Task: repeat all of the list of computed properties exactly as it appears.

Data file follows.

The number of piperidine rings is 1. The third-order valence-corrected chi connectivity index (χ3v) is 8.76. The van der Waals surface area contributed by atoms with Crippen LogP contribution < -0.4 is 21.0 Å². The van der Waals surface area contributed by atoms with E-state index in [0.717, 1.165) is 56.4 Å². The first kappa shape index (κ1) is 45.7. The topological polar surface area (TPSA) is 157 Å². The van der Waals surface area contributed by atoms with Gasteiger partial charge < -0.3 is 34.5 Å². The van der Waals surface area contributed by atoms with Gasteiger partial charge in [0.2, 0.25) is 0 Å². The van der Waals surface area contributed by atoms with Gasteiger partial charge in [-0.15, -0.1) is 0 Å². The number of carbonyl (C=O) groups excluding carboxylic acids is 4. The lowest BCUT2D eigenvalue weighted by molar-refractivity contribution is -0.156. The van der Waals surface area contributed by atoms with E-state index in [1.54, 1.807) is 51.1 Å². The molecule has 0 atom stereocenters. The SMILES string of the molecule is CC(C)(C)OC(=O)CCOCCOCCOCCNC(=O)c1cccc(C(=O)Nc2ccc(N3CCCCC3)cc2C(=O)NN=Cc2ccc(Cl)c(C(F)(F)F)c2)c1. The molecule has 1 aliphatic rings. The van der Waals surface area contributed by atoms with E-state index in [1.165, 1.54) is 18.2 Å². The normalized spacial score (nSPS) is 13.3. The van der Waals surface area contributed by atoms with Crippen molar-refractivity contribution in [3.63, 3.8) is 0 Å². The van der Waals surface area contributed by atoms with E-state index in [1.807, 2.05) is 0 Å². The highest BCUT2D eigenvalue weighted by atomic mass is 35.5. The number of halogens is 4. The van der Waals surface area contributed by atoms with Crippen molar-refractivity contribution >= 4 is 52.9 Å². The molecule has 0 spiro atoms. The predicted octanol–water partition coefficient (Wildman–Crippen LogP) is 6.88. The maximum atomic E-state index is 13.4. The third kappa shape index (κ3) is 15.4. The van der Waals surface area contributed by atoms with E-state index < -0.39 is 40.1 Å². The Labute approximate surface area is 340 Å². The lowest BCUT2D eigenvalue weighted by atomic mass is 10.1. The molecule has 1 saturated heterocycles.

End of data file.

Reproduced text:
The number of piperidine rings is 1. The third-order valence-corrected chi connectivity index (χ3v) is 8.76. The van der Waals surface area contributed by atoms with Crippen LogP contribution < -0.4 is 21.0 Å². The van der Waals surface area contributed by atoms with E-state index in [0.717, 1.165) is 56.4 Å². The first kappa shape index (κ1) is 45.7. The topological polar surface area (TPSA) is 157 Å². The van der Waals surface area contributed by atoms with Gasteiger partial charge < -0.3 is 34.5 Å². The van der Waals surface area contributed by atoms with Gasteiger partial charge in [0.2, 0.25) is 0 Å². The van der Waals surface area contributed by atoms with Gasteiger partial charge in [-0.15, -0.1) is 0 Å². The number of carbonyl (C=O) groups excluding carboxylic acids is 4. The lowest BCUT2D eigenvalue weighted by molar-refractivity contribution is -0.156. The van der Waals surface area contributed by atoms with E-state index in [1.54, 1.807) is 51.1 Å². The molecule has 0 atom stereocenters. The SMILES string of the molecule is CC(C)(C)OC(=O)CCOCCOCCOCCNC(=O)c1cccc(C(=O)Nc2ccc(N3CCCCC3)cc2C(=O)NN=Cc2ccc(Cl)c(C(F)(F)F)c2)c1. The molecule has 1 aliphatic rings. The van der Waals surface area contributed by atoms with E-state index in [1.165, 1.54) is 18.2 Å². The normalized spacial score (nSPS) is 13.3. The van der Waals surface area contributed by atoms with Crippen molar-refractivity contribution in [3.63, 3.8) is 0 Å². The van der Waals surface area contributed by atoms with E-state index in [1.807, 2.05) is 0 Å². The highest BCUT2D eigenvalue weighted by atomic mass is 35.5. The number of halogens is 4. The van der Waals surface area contributed by atoms with Crippen molar-refractivity contribution >= 4 is 52.9 Å². The molecule has 0 spiro atoms. The predicted octanol–water partition coefficient (Wildman–Crippen LogP) is 6.88. The maximum atomic E-state index is 13.4. The third kappa shape index (κ3) is 15.4. The van der Waals surface area contributed by atoms with E-state index < -0.39 is 40.1 Å². The Labute approximate surface area is 340 Å². The lowest BCUT2D eigenvalue weighted by atomic mass is 10.1. The molecule has 1 saturated heterocycles.